We all knew it was coming, but it is still a sad day for San Jose Sharks fans.
Tuesday, the San Jose Sharks officially said they would not be bringing back Evgeni Nabokov. Next season will be the goalie's first in another NHL uniform.
Sure, there might be a few out there who blame Nabby for the team's playoff failures. It is only natural: Nabokov has been the guy in net for the playoffs in all but one season over the last decade. The team's failures are his.
True, Patrick Marleau has been on the ice for those failures, too. He has even been the team's captain for most of them. And the reality is he has more playoff failures.
But there is no position in all of sports as important as the goalie. They are the only players assigned a record for wins and losses, and always get too much credit and too much blame.
More than that, their failures are magnified. In a game in which scoring chances often number more than two dozen, they are expected to allow fewer than three goals.
Thus, the spotlight shines on every goal scored, and any mistakes are dissected. No goalie is perfect, and even 50-foot wrist shots will go in occasionally when a player sees enough of them.
Instead of seeing that a save missed was preceded by dozens of similar ones made, the emotion of fans in critical moments sees only the disappointment of the one that got through. The reality that Nabby made more great saves than he missed is lost on some.
Meanwhile, the shooter is not expected to score, so his failure to convert a scoring opportunity does not get met with the same scrutiny. Such was the fate of Nabby in the past four seasons.
In each of the last six playoff appearances, the Sharks scoring was lower than in the regular season; in five of those post-seasons, Nabby's save percentage and goals against average was better than they had been in the regular season. (See more on this in my interview with Sharks play-by-play announcer Randy Hahn, as well as my companion article to view the statistical comparison in more detail).
In other words, he stepped up and his goal support stepped out. But that happens every playoffs, right?
Wrong. In the 2010 playoffs, six of 30 teams managed a GSA of three-plus (one in five), while in the playoffs eight teams did it (one in two).
Overall, scoring was up about 25 percent over the regular season in the Western Conference. but the Sharks scoring average was down 13 percent.
A one-year trend? Hardly.
In 2005-2006, the Sharks had a GSA of 3.23 in the regular season and managed just 2.64 per game in the playoffs. This was a higher drop than the league average, but not as bad as the next year when their regular season GSA was 3.12 and just 2.27 during the playoffs.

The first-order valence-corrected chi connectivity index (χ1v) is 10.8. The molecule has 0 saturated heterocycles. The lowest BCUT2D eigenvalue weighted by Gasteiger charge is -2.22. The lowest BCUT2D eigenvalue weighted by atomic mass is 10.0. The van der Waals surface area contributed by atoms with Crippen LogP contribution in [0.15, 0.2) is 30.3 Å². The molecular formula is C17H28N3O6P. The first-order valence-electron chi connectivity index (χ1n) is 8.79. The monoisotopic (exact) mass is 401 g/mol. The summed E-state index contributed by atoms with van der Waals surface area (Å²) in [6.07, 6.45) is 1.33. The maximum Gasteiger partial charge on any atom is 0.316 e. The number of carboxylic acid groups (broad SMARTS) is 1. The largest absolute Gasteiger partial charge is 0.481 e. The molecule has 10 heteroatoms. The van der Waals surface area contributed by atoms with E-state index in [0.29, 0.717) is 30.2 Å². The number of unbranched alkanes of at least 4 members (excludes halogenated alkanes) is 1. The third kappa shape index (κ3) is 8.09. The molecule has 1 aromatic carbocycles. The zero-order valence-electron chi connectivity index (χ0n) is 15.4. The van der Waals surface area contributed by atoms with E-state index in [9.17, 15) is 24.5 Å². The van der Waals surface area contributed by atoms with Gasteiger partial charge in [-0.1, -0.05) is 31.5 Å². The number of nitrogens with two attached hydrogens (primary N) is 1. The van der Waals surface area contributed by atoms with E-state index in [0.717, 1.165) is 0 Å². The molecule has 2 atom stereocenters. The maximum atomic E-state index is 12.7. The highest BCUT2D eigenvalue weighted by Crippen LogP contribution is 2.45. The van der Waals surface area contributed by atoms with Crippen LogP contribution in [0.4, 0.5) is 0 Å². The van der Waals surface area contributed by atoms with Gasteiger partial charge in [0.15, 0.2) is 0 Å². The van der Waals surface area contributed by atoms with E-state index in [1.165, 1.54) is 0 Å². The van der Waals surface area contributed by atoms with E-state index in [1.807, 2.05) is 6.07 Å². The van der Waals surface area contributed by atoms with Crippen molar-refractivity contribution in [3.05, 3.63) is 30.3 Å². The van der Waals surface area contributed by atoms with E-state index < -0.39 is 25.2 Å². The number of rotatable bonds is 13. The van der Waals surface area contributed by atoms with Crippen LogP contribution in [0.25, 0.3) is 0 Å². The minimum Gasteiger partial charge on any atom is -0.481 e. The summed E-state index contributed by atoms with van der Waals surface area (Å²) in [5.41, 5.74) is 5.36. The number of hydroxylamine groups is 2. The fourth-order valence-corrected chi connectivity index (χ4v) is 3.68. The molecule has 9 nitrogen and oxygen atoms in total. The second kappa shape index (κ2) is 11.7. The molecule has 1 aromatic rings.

In 2007-08, the Sharks were more of a defensive team, with a regular season GSA of just 2.63. This makes their 2.31 GSA in the playoffs seem decent, except that it was in a season when just one in six teams had a three-plus GSA in the regular season and one in four did so in the playoffs.
In the 2009 playoffs, the percentage of teams with a GSA of three-plus was almost identical in the regular season and the playoffs (30 percent vs. 31.3 percent, respectively), but the Sharks scoring dipped 54.5 percent.
An anomaly from one shut-down goalie? Maybe, but series against the Sharks have been the best for every goalie who has played in more than one over the last four years.
That is five straight goalies who have played in 14 other series over that time. Only two of those teams came into those playoff seasons with a better scoring average than the Sharks (Detroit in 2008 vs. Dallas and Vancouver in 2010 vs. Chicago).
Do not get me wrong: I agree with the team's decision. The reality is someone will pay Nabby good money to backstop them, and bargain goalies are found every year. That is a necessary roll of the dice for a team that will have trouble re-signing players there is less chance of replacing for less.
It is just that I feel sorry for the disappointment awaiting those fans naive enough to think things to be better without Nabby. But not as sorry as I feel for Nabby, who deserved better from his teammates even though he would never acknowledge it.